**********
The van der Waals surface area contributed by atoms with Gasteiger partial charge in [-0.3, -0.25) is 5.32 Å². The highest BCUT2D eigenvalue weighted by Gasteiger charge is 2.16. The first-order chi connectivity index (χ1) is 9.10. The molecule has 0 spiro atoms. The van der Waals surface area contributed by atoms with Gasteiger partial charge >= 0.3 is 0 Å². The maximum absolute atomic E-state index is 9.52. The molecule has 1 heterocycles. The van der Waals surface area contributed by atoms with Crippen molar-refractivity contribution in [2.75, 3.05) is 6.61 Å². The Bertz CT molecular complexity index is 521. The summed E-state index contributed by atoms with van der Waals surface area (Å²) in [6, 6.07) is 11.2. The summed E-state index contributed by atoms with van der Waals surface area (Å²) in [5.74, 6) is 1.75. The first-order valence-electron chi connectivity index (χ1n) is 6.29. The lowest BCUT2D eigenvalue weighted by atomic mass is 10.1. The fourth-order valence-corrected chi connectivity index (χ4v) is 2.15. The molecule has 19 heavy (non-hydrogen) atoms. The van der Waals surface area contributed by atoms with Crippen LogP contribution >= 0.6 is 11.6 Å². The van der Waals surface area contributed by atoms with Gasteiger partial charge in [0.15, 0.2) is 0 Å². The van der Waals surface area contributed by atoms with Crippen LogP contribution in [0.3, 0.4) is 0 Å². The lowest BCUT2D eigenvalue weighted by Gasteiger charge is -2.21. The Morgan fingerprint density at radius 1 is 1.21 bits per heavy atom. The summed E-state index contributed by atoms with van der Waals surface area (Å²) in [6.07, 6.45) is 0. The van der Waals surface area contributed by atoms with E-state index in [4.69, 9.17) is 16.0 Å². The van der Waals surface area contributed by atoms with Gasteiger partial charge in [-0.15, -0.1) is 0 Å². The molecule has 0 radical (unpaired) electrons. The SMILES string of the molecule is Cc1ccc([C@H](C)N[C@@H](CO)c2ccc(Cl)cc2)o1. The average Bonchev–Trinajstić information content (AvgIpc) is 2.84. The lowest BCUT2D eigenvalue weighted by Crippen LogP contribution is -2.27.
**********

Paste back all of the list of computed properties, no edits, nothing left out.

The van der Waals surface area contributed by atoms with Gasteiger partial charge in [-0.3, -0.25) is 5.32 Å². The highest BCUT2D eigenvalue weighted by Gasteiger charge is 2.16. The first-order chi connectivity index (χ1) is 9.10. The molecule has 0 spiro atoms. The van der Waals surface area contributed by atoms with Gasteiger partial charge >= 0.3 is 0 Å². The maximum absolute atomic E-state index is 9.52. The molecule has 1 heterocycles. The van der Waals surface area contributed by atoms with Crippen molar-refractivity contribution in [2.75, 3.05) is 6.61 Å². The Bertz CT molecular complexity index is 521. The summed E-state index contributed by atoms with van der Waals surface area (Å²) in [6, 6.07) is 11.2. The summed E-state index contributed by atoms with van der Waals surface area (Å²) in [5.74, 6) is 1.75. The first-order valence-electron chi connectivity index (χ1n) is 6.29. The lowest BCUT2D eigenvalue weighted by atomic mass is 10.1. The fourth-order valence-corrected chi connectivity index (χ4v) is 2.15. The molecule has 19 heavy (non-hydrogen) atoms. The van der Waals surface area contributed by atoms with Crippen LogP contribution >= 0.6 is 11.6 Å². The van der Waals surface area contributed by atoms with Gasteiger partial charge in [0.15, 0.2) is 0 Å². The van der Waals surface area contributed by atoms with Crippen LogP contribution in [0.3, 0.4) is 0 Å². The lowest BCUT2D eigenvalue weighted by Gasteiger charge is -2.21. The Morgan fingerprint density at radius 1 is 1.21 bits per heavy atom. The summed E-state index contributed by atoms with van der Waals surface area (Å²) in [6.07, 6.45) is 0. The van der Waals surface area contributed by atoms with E-state index in [4.69, 9.17) is 16.0 Å². The van der Waals surface area contributed by atoms with Gasteiger partial charge in [-0.15, -0.1) is 0 Å². The molecule has 0 radical (unpaired) electrons. The SMILES string of the molecule is Cc1ccc([C@H](C)N[C@@H](CO)c2ccc(Cl)cc2)o1. The average Bonchev–Trinajstić information content (AvgIpc) is 2.84. The lowest BCUT2D eigenvalue weighted by Crippen LogP contribution is -2.27.